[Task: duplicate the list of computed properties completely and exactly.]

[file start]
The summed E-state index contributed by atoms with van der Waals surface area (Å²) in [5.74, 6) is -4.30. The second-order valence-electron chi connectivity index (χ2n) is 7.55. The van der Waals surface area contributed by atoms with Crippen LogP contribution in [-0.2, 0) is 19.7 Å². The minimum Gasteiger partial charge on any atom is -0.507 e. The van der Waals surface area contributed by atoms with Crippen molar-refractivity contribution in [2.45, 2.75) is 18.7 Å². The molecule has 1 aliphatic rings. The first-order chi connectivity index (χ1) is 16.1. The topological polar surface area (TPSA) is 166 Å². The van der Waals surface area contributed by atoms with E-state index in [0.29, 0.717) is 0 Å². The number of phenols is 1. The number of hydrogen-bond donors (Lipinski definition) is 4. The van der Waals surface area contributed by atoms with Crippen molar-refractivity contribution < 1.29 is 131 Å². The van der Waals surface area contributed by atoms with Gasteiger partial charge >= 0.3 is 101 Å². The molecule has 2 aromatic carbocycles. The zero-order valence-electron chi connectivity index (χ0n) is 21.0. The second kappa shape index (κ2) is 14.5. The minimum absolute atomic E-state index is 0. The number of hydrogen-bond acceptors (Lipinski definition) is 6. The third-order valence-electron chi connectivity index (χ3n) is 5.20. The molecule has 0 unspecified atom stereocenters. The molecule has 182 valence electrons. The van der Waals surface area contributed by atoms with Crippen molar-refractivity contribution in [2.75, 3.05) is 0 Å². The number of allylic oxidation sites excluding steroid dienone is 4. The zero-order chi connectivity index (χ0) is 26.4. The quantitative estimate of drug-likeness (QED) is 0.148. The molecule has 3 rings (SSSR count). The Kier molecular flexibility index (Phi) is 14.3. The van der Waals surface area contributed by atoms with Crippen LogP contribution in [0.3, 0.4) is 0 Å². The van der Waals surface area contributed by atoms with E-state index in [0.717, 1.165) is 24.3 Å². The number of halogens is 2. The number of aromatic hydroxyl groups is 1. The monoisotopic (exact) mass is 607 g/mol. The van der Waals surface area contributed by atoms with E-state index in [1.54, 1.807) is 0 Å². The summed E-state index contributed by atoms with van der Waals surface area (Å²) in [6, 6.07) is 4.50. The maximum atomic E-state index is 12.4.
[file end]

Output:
The summed E-state index contributed by atoms with van der Waals surface area (Å²) in [5.74, 6) is -4.30. The second-order valence-electron chi connectivity index (χ2n) is 7.55. The van der Waals surface area contributed by atoms with Crippen LogP contribution in [-0.2, 0) is 19.7 Å². The minimum Gasteiger partial charge on any atom is -0.507 e. The van der Waals surface area contributed by atoms with Crippen molar-refractivity contribution in [2.45, 2.75) is 18.7 Å². The molecule has 1 aliphatic rings. The first-order chi connectivity index (χ1) is 16.1. The topological polar surface area (TPSA) is 166 Å². The van der Waals surface area contributed by atoms with E-state index in [0.29, 0.717) is 0 Å². The number of phenols is 1. The number of hydrogen-bond donors (Lipinski definition) is 4. The van der Waals surface area contributed by atoms with Crippen molar-refractivity contribution < 1.29 is 131 Å². The van der Waals surface area contributed by atoms with Gasteiger partial charge >= 0.3 is 101 Å². The molecule has 2 aromatic carbocycles. The zero-order valence-electron chi connectivity index (χ0n) is 21.0. The second kappa shape index (κ2) is 14.5. The minimum absolute atomic E-state index is 0. The number of hydrogen-bond acceptors (Lipinski definition) is 6. The third-order valence-electron chi connectivity index (χ3n) is 5.20. The molecule has 0 unspecified atom stereocenters. The molecule has 182 valence electrons. The van der Waals surface area contributed by atoms with Crippen molar-refractivity contribution in [2.75, 3.05) is 0 Å². The number of allylic oxidation sites excluding steroid dienone is 4. The zero-order chi connectivity index (χ0) is 26.4. The quantitative estimate of drug-likeness (QED) is 0.148. The molecule has 3 rings (SSSR count). The Kier molecular flexibility index (Phi) is 14.3. The van der Waals surface area contributed by atoms with Crippen LogP contribution in [0.3, 0.4) is 0 Å². The van der Waals surface area contributed by atoms with E-state index in [0.717, 1.165) is 24.3 Å². The number of halogens is 2. The number of aromatic hydroxyl groups is 1. The monoisotopic (exact) mass is 607 g/mol. The van der Waals surface area contributed by atoms with E-state index in [1.54, 1.807) is 0 Å². The summed E-state index contributed by atoms with van der Waals surface area (Å²) in [6, 6.07) is 4.50. The maximum atomic E-state index is 12.4.